An alternative approach could be one adopted by the NHL and have the sport operate in a bubble. This would involve teams remaining in set locations for prolonged periods of time, and having minimal contact with the outside world. The NBA and the travelling circus of F1 are also taking a similar approach, lending credibility to this as a viable way of maintaining sport even during a pandemic.
Hockey’s unique characteristics are a double-edged sword for organisers. It’s a hard-hitting contact sport which makes it inevitable players will come together, but also well-suited for the wearing of plastic face shields to help reduce the odds of transmitting the virus.
Safety probably can’t be guaranteed 100%. But, as with ordinary members of the public, making an effort to try is still going to reap dividends in reducing the spread of disease, and giving fans something to cheer.
Localised Lockdowns and Potential Complications
Todd Dutiaume, head coach of the Fife Flyers, acknowledged that although current plans lent some clarity to the near term future there remained significant questions over what would happen if a second wave or a localised lockdown is imposed. The potential for different pandemic and lockdown circumstances both internationally and within the British Isles makes the future inherently uncertain and therefore difficult to try and plan for. The devolved governments potentially taking different action could make matters complicated for teams across the league, and Dutiaume emphasised the importance of putting health first and foremost.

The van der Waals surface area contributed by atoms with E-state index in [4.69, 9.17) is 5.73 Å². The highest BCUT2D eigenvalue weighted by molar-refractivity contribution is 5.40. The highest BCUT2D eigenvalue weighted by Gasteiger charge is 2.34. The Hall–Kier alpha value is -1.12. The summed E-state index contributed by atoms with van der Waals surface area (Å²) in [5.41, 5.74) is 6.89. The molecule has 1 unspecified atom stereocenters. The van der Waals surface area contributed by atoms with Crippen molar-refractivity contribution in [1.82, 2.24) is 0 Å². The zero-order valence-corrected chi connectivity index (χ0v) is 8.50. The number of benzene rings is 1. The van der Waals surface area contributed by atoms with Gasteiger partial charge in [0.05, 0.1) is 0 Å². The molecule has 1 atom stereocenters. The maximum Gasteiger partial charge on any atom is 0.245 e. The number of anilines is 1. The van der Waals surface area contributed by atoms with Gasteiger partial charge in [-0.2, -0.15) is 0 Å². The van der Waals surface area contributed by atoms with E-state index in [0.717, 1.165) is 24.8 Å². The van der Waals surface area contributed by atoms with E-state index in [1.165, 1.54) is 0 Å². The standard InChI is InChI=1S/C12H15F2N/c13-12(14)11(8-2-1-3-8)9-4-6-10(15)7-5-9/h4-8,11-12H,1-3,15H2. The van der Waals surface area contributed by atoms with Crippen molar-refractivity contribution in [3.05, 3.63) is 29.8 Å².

The Importance of Ticket Sales
Indeed, the very viability of ice hockey as a sport has been called into question by no less a figure than Todd Kelman, managing director of the EIHL’s Cardiff Devils. With clubs deriving significant income from gate receipts and the pandemic virus putting the kibosh on large public gatherings across the board, Kelman has asserted that the sport playing to empty venues or with socially distanced (and therefore far fewer) spectators would simply not be financially viable.
Putting a number on it, Kelman indicated the Devils needed crowds of 3,000. The Devils are one of the top teams of the EIHL, having already qualified for the Champions League at the point of the domestic league’s suspension due to the coronavirus and imposition of measures to fight it.
He added that sports leagues, like restaurants, theatres and pubs had all been left on their knees due to the disease, with 75% of Devils’ income deriving from ticket sales. The low number of fans demanding refunds on season tickets has helped the club, but with ticket sales contributing so much, and mass gatherings having profound health implications, questions remain about how the sport will function in the near future.
International Hockey Plans
On the international stage plans have been made for the teams of Great Britain to participate in the IIHF World Championships in 2021. As with the domestic plans, these may be subject to change based on the development of the global pandemic. The tournament is set to run from 21 May to 6 June, with Great Britain’s men facing up to Belarus (the host nation), the Czech Republic, Denmark, Russia, Slovakia, Sweden and Switzerland.
Spain was the original host of the 2020 tournament (which was cancelled) and will be where the women of Great Britain vie for sporting glory. The women will also be attempting to secure their position in the 2022 Beijing Winter Olympics at a Korean qualifying tournament in 2021 (during which they will play teams including Slovenia and Korea).
There are plenty of challenges ahead for hockey. The good news is that vaccine progress seems to be coming along nicely, and the sooner the better for both hockey and sports fans generally.